The comedy team of Laurel and Hardy made hundreds of movies, both shorts and features, and the two men were among Hollywood's biggest stars from the 1930s to the 1950s. Stanley Laurel was an Englishman, born Arthur Stanley Jefferson in Ulverston, England on 16 June 1890. Oliver Hardy was a Southerner, born Norvell Hardy in Harlem, Georgia on 18 January 1892. Both "Stan" and "Ollie" ended up in Hollywood working for comedy director Hal Roach in the 1920s. Their first feature as a team was 1931's Pardon Us,
after which they went on to make a string of classic comedies, including Sons of the Desert
(1933), Babes in Toyland
(1934) and Way Out West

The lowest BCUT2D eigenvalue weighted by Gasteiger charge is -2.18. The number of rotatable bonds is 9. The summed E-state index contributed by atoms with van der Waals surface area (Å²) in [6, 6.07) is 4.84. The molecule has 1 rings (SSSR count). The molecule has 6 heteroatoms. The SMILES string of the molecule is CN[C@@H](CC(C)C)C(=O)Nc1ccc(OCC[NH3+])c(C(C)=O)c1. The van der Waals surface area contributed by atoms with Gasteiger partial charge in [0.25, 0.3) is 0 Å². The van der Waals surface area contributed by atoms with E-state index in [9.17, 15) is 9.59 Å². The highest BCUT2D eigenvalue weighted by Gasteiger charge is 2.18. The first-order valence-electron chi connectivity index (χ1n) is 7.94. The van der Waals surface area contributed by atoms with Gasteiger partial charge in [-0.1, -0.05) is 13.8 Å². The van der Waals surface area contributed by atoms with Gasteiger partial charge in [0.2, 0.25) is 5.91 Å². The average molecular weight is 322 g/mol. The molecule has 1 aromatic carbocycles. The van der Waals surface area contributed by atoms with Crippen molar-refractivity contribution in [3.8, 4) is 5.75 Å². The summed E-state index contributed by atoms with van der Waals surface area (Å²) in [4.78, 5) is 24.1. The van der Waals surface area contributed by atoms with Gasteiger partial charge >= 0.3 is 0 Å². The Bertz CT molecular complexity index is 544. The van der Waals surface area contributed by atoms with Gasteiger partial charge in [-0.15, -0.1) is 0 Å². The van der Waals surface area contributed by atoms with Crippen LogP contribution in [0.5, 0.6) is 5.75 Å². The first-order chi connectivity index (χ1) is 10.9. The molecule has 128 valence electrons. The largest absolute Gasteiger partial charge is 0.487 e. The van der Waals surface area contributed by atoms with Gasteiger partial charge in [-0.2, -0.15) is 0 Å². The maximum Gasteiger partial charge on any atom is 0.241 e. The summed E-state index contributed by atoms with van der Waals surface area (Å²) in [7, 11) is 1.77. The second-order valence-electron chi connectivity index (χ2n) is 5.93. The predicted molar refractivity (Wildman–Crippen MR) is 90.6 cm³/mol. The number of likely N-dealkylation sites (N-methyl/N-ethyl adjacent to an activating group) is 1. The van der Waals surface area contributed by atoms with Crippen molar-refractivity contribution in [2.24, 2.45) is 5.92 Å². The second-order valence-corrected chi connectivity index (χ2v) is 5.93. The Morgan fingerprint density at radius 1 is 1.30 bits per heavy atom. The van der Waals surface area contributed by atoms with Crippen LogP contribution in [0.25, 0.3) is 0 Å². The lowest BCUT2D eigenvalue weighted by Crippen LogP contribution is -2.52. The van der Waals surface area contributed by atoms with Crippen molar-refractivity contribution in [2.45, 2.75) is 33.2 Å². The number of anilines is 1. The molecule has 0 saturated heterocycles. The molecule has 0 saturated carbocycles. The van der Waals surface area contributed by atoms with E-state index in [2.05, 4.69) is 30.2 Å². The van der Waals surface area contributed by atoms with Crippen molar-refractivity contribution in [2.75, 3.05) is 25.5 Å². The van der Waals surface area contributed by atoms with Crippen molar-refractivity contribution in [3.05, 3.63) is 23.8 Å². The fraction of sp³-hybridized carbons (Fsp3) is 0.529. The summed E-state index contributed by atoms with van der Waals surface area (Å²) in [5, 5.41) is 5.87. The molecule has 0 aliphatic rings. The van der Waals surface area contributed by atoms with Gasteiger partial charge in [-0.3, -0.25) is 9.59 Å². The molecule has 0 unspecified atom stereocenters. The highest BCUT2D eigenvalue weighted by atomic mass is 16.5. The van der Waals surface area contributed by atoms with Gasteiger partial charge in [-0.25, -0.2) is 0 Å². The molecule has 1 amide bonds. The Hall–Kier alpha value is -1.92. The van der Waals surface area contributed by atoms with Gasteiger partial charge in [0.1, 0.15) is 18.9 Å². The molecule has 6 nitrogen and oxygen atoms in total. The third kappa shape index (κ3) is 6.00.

(1937). Easily recognizable, Laurel and Hardy almost always played themselves in the movies: Laurel was the skinny, innocent one and Hardy was the round, bossy, blustery one. Their slapstick back-and-forth and hilarious incompetence at any job they tried delighted audiences, and put them in the same iconic territory as Charlie Chaplin
and Harold Lloyd
in their day. Laurel and Hardy's last film was a French production, Atoll K
(1950). Oliver Hardy died 7 August 1957 after a debilitating stroke; Stan Laurel died 23 February 1965 after a heart attack.